Get up and make a big bowl of broccoli for dinner. Throw some tomatoes in. Wonder how in the world you can clean up your diet any more than it already is. Notice mom chomping on a carrot stick and wonder why diet would matter anyway. Re-consider the wine. Get into Halloween candy instead.

Have a heart-to-heart with your mom. Tell her you'll take care of her no matter what. Assure her that she can live with you, that you'll all be OK. Don't cry. Be strong. She needs that.

Review your own god-awful health insurance plan. Move funds into account to finally pay deductible and get into the doctor. Curse the health care system. Loudly.

Later that night, take off your make-up and study the frown lines between your eyes. Notice that they are, possibly, 100 times worse than they were a week ago. Wonder if Botox would be considered frivolous at a time like this.

Go to bed. Lay awake for hours. Get up, find a different sleep aid. Take it and drift off for 2 hours. Wake up at 4am and consider taking another pill. Decide against it and get out of bed instead. Vow to get a high octane sleeping pill as soon as possible. Brew coffee. Drink 4 cups. Polish off the Halloween candy.

Pass B off to his dad for the week. Experience a weird sense of relief over having him gone (a new emotion for sure!). Know that you can lose it freely now without having to censor your emotions in front of B.

Hit up Starbucks for the daily frap.

Go to church. Nod off during Prayers of the People. Decide that Sunday School is not a good idea for today. Come home, crawl back into bed, and stay there for four hours without books, magazines, movies, music, or phone.

Notice that the new dog is pacing the house. A lot. Feel guilty for not interacting with her. Pack dog up and go to McKinley. Do four laps at her speed (sniff, sniff, squat, pee, sniff, sniff,) and wish that you'd gone to yoga instead.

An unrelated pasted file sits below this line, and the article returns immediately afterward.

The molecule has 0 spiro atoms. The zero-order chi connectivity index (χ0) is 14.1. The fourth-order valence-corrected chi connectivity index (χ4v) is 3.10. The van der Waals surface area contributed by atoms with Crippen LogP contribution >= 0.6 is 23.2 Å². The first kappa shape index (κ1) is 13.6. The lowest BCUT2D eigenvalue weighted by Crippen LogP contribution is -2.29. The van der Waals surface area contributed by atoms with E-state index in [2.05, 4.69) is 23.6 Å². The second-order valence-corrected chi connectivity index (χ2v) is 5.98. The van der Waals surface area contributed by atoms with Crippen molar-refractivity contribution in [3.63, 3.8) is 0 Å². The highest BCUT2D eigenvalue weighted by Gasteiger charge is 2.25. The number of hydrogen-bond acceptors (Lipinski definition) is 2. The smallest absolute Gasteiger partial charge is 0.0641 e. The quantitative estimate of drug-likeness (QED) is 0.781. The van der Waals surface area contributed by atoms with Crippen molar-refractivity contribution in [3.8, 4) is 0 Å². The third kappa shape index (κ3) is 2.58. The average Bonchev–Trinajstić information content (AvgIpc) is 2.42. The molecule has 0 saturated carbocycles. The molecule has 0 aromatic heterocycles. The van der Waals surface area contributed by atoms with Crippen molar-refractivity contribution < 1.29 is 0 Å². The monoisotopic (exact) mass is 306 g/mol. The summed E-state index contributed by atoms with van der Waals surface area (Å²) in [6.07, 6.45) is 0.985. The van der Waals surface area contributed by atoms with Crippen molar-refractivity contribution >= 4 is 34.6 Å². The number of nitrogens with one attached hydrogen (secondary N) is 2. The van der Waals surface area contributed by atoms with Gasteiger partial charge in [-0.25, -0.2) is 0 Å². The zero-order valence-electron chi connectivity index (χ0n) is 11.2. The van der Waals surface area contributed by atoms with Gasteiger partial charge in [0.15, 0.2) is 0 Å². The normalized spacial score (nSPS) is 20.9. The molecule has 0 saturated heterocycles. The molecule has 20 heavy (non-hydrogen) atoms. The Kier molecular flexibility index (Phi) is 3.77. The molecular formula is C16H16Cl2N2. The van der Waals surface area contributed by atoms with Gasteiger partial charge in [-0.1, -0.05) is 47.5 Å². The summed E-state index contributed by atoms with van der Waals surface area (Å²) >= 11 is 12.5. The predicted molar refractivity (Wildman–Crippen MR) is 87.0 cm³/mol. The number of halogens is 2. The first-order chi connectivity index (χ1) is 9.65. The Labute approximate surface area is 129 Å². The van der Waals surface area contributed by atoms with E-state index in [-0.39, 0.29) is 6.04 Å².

Come home and research lung cancer on the Internet, telling yourself that you just want to know what to ask the oncologist this week. Freak out.

Make a note to self to stay the fuck off the Internet (may have just lost some readers there) and to replenish Halloween candy immediately.

Start praying. A lot.


ShoppingShelley said...

I will bring over the rest of L's Halloween candy. You definitely need it more than I do.
We will continue to keep Ghee Monster in our prayers.

heartatpreschool said...

I am so, so sorry sweetheart.

Please rely on your friends to help you through this. And keep repeating this mantra: "it's going to be ok, it's going to be ok, it's going to be ok". Because, it IS going to be ok - whatever comes.

Oh, and start listening to a lot more Amy Grant.


hopebearer said...

My heart is broken with yours.
I weep with you.
I'm researching, too.
I want to be there.
Please call me ANYtime - day or night.
I am praying and hoping and believing and waiting...

Remember, you are never really alone. God's love is carrying you, your mom, and our family.
This Amy Grant song, "Carry You", has been part of my healing over this past year of illness:

You are in my heart and I love you deeply!
Aunt Cyn

Kirsten / Mama Ginger Tree said...

Ah! I am so so very sorry. I am sending you lots of hugs.

I agree with my sister, lots of Amy Grant and don't be afraid to ask for help.